Hasbro wins battle in robot war

Denmark
In Hasbro Europe v VN Legetøj A/S (Case V-107-07, August 3 2009), the Maritime and Commercial Court has ruled that use of the trademark TRANSFORMAX for toys infringed Hasbro Europe's rights in the TRANSFORMERS mark.
 
International toy group Hasbro has owned the Community trademark TRANSFORMERS since 1996. It has also owned Danish registrations for the trademarks THE TRANSFORMERS and AUTOBOT since 1987.
 
In 2007 Danish toy wholesaler VN Legetøj A/S distributed a catalogue containing toys under the name Transformax. Legetøj also exported toys to Norway under the designation X-Bot-Transformable. Furthermore, Legetøj used packaging in colours similar to those used by Hasbro.
 
Hasbro sued Legetøj for infringement of its rights under the Trademarks Act and the Marketing Act.
 
First, the court held that the marks TRANSFORMERS and TRANSFORMAX contained three syllables, of which the first two ('trans' and 'form') were identical. The marks differed from each other only by their endings ('ers' and 'ax'), which may have been difficult to hear when the marks were pronounced. The visual and phonetic similarities between the marks might also have led to confusion, particularly when the marks were being recalled, since they were used for identical products.
 
In addition, the court held that both marks were written in characteristic big, square letters, both containing an 'A' where the transverse line was at the bottom instead of in the middle and did not close the letter. Thus, the court ruled that Legetøj had violated Section 4(1) of the Trademarks Act, Article 9(1)(b) of the EU Trademarks Directive (2008/95/EC) and Sections 1 and 18 of the Marketing Act.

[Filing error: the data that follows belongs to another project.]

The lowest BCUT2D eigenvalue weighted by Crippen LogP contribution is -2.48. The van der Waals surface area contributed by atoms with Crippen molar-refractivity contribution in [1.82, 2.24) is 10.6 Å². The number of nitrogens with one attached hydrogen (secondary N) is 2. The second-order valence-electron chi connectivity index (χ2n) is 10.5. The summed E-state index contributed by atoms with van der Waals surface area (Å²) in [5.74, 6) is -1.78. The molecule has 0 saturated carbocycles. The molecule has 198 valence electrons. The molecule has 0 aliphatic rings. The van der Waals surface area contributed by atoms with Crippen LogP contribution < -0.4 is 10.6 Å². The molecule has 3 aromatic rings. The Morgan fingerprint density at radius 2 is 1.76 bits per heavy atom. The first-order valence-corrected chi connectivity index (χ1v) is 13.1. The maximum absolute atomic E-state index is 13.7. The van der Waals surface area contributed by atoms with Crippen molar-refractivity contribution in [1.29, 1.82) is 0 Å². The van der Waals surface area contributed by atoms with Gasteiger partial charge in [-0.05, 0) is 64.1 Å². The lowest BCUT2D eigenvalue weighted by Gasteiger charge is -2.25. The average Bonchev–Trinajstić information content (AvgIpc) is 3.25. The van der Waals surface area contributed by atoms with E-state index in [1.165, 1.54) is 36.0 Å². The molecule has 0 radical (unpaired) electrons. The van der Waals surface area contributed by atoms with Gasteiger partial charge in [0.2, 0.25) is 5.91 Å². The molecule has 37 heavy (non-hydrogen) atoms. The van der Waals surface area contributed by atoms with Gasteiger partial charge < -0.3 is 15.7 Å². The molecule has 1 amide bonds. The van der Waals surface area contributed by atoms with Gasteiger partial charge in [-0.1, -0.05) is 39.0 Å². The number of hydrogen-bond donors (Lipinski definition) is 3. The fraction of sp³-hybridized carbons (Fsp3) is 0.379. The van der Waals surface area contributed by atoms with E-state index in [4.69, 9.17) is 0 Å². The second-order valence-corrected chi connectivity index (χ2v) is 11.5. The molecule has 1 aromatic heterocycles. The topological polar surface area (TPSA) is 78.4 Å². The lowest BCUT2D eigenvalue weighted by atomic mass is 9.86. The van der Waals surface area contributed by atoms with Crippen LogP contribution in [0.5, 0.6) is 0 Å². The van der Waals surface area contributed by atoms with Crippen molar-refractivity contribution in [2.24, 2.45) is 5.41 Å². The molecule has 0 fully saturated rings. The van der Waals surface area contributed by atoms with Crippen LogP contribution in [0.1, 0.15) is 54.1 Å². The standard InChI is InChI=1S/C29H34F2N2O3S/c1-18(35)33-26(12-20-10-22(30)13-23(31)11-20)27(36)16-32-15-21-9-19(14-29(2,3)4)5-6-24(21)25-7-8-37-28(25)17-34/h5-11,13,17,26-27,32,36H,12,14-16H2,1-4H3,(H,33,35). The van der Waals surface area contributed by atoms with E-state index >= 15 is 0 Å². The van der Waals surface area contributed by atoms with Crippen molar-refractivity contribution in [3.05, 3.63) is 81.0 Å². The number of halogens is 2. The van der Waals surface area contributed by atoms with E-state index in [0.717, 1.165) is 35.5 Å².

With regard to the trademarks AUTOBOT and X-BOT-TRANSFORMABLE, the court found Hasbro's trademark to have distinctive character, but ruled that the two marks were not confusingly similar. The trademarks did not look similar visually or phonetically, and the syllable 'bot', which derived from 'robot', was an ordinary suffix relating to robots. Thus, Legetøj's use of the mark X-BOT-TRANSFORMABLE did not constitute trademark infringement.
 
However, the packaging in which the X-Bot-Transformable product was marketed, including the choice of colours and the use of a mask as a sign, might have led consumers to think of Hasbro's Autobot product. Following a general assessment, the court found that use of the packaging violated Sections 1 and 18 of the Marketing Act.
 
Legetøj was thus ordered to pay Dkr100,000 in reasonable compensation and Dkr150,000 for disturbance of market and lost sales.
 
Mads Marstrand-Jorgensen, Norsker & Co, Copenhagen

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